One of the newest tools in the diagnosis and treatment of cardiovascular disease and stroke combines a 40-year-old imaging technique and liposomes, little globules of soluble fats and water that circulate naturally throughout the bloodstream.
The technique, developed by Northwestern University researcher David D. McPherson, M.D., and colleagues with a $2.3 million grant from the National Institutes of Health, uses ultrasound energy to create microbubbles inside specially treated liposomes and then direct the liposomes to specific targets, such as atherosclerotic plaques or blood clots, in the coronary arteries and other arteries in the body, including those to the brain.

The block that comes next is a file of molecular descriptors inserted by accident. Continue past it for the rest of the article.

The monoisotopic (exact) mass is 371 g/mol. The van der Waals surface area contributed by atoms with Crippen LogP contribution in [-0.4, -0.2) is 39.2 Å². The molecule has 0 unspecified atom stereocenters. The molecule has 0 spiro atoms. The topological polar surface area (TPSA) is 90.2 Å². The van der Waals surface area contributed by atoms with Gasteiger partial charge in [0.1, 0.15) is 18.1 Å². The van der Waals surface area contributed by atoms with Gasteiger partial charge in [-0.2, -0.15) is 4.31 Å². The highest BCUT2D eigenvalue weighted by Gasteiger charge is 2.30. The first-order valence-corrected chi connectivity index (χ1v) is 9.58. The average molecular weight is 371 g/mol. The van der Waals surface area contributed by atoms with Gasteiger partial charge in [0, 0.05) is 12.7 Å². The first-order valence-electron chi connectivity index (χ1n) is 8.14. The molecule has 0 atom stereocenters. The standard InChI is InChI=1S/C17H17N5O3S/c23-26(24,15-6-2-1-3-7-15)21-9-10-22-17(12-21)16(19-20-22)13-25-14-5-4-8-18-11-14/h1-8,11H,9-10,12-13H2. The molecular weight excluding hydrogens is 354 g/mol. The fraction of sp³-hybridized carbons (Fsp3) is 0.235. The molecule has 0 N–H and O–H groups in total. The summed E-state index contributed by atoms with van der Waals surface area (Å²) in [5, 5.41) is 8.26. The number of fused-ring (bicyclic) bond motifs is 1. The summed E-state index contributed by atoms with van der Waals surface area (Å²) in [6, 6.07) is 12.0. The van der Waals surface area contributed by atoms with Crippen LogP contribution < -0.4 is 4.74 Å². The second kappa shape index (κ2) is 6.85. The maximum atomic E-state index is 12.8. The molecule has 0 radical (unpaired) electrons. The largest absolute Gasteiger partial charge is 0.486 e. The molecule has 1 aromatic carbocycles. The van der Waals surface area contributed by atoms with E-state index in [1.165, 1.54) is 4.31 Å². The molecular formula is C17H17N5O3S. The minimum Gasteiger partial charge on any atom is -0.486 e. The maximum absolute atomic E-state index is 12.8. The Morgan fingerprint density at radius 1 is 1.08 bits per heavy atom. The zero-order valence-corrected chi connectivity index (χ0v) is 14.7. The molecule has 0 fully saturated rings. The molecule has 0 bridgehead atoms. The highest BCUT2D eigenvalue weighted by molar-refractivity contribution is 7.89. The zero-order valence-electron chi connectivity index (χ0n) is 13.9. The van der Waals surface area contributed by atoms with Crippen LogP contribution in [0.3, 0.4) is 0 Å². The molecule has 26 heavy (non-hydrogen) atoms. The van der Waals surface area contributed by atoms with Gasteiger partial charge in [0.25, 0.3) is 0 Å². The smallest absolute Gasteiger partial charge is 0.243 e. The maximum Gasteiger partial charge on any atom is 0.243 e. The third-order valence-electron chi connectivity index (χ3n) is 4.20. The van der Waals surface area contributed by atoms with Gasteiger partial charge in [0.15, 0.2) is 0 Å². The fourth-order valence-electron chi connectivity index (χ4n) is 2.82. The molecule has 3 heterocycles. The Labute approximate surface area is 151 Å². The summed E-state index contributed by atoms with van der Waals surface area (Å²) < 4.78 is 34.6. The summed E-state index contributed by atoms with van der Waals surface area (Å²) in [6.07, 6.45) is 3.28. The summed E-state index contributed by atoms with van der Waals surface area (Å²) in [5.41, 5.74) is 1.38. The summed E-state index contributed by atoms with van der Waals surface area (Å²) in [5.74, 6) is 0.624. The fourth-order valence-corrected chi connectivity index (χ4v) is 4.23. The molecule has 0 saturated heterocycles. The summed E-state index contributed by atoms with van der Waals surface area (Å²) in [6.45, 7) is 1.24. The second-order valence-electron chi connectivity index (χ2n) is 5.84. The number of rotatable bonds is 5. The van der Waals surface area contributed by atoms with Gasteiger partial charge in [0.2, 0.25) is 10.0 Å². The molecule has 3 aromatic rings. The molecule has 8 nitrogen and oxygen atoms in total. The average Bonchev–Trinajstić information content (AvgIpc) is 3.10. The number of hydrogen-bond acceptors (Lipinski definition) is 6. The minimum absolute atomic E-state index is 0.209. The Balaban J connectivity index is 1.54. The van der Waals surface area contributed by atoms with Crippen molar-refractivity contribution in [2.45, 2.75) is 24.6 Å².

Once they reach their target in the arteries, the echogenic liposomes, or ELIPs, produce an acoustic shadow that improves ultrasounds ability to visualize and diagnose the extent of plaques or clots within the arteries.
Elizabeth Crown | EurekAlert!
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